Alumni Make Waves With Voyage To Serve Public Schools

Elise Foley

By Elise FoleyThe Daily Northwestern

Northwestern alumni are sailing around the globe and helping students a world away.

They are part of the Reach the World Chicago program, which allows Chicago Public School students to use the Internet to track a sailboat’s voyage and learn about topics such as geography and reading.

“Reach the World uses the Internet as a gateway to connect low-income students and their teachers with travelers who are on real journeys, in the real world,” Reach the World Chicago sailor Ashley Metz wrote in an e-mail from Antigua, in the Caribbean. “The crew-members serve as their eyes and ears in faraway locations, providing a personal connection to other cultures.”

Elementary school students can use the Web site in various ways. Some teachers have used the ship’s voyage logs as models for their class’ journal entries. Students also can study the history and geography of countries visited by the crew.

The program was founded in New York in 1998 by educators Heather Halstead and Marc Gustafson. In 2006, six NU alumni founded the Chicago chapter.

The alumni had met through NU’s sailing team, and all had some experience with education, wrote Metz, Weinberg ’05. Hoping to find an outlet for those interests, the group began talking in 2003 about forming a non-profit.

“We were excited about doing something that would have an impact, and doing something together. How do we use these interests to make a difference?” said Jake Byl, Weinberg ’05 and Reach the World Chicago education coordinator.

The group began planning a non-profit that would use sailing to teach students.

“It seemed obvious that kids learn well from stories and adventures and we all talked about how much we would have loved a program that linked education and a sailing adventure when we were kids,” Metz wrote.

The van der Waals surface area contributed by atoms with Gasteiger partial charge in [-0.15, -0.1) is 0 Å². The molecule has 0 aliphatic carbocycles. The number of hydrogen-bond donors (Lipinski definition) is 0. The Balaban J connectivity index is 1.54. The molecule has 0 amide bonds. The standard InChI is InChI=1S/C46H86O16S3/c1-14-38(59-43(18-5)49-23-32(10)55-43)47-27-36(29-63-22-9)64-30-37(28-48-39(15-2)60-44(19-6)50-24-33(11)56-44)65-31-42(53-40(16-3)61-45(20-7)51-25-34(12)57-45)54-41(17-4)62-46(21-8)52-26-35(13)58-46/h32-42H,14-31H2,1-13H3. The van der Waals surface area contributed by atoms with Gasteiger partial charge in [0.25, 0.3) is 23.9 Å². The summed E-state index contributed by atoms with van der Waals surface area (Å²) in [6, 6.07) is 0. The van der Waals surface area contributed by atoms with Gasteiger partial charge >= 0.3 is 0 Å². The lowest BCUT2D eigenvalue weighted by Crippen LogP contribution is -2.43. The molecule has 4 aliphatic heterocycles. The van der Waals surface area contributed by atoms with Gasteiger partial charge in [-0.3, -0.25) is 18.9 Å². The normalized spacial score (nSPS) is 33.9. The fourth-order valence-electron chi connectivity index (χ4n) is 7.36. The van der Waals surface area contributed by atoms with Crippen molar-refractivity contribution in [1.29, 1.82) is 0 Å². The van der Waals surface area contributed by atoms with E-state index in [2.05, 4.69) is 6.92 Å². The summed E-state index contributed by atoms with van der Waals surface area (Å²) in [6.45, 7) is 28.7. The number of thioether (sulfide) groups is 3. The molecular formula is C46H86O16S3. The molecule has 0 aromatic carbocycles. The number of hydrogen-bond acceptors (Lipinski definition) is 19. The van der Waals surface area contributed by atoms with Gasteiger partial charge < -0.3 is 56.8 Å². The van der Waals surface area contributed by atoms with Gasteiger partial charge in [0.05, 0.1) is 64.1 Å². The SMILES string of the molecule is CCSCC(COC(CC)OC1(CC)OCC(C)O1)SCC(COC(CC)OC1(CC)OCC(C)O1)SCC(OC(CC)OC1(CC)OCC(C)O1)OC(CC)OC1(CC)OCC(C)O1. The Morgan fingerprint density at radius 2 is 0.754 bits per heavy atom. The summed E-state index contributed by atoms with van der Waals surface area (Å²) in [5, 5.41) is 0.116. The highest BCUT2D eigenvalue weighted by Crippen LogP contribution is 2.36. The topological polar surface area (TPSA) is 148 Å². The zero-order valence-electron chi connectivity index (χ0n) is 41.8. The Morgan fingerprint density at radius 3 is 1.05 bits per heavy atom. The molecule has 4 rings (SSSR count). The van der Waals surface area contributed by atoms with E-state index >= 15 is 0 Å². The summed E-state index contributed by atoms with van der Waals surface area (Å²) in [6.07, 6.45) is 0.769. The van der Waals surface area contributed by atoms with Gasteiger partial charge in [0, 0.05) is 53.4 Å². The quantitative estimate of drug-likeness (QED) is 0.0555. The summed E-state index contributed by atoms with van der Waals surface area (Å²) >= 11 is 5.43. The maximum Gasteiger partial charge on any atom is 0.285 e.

At a meeting about starting non-profits, they found out about Reach the World.

“It made a lot of sense to join resources with Reach the World,” Byl said.

Reach the World Chicago is designed on the same model as the original program in New York. Two “land crew” members visit classrooms and help run the program from Chicago, and four sailors keep journals of their voyages. The group has sailed to places including Guatemala, Puerto Rico and Bermuda.

The sailing crew visits classrooms at the beginning of the school year and then leaves on the voyage, taking pictures and keeping logs along the way. Crew members visit again before the end of the year.

Eric Stuck, 24, works as the “land crew” technology coordinator in Chicago. He visits schools to make sure they have the technology to follow the voyage online.

“I go to the schools every three or four months to help people get technology up and running,” he said. “The teachers there love me now.”

While the program is designed for Chicago students, anyone can access the Web site and use it as a learning or a teaching tool.

“The mission is to bring real world experiences into classrooms. We do that using technology,” Byl said. “We are exposing them to new places and new perspectives.”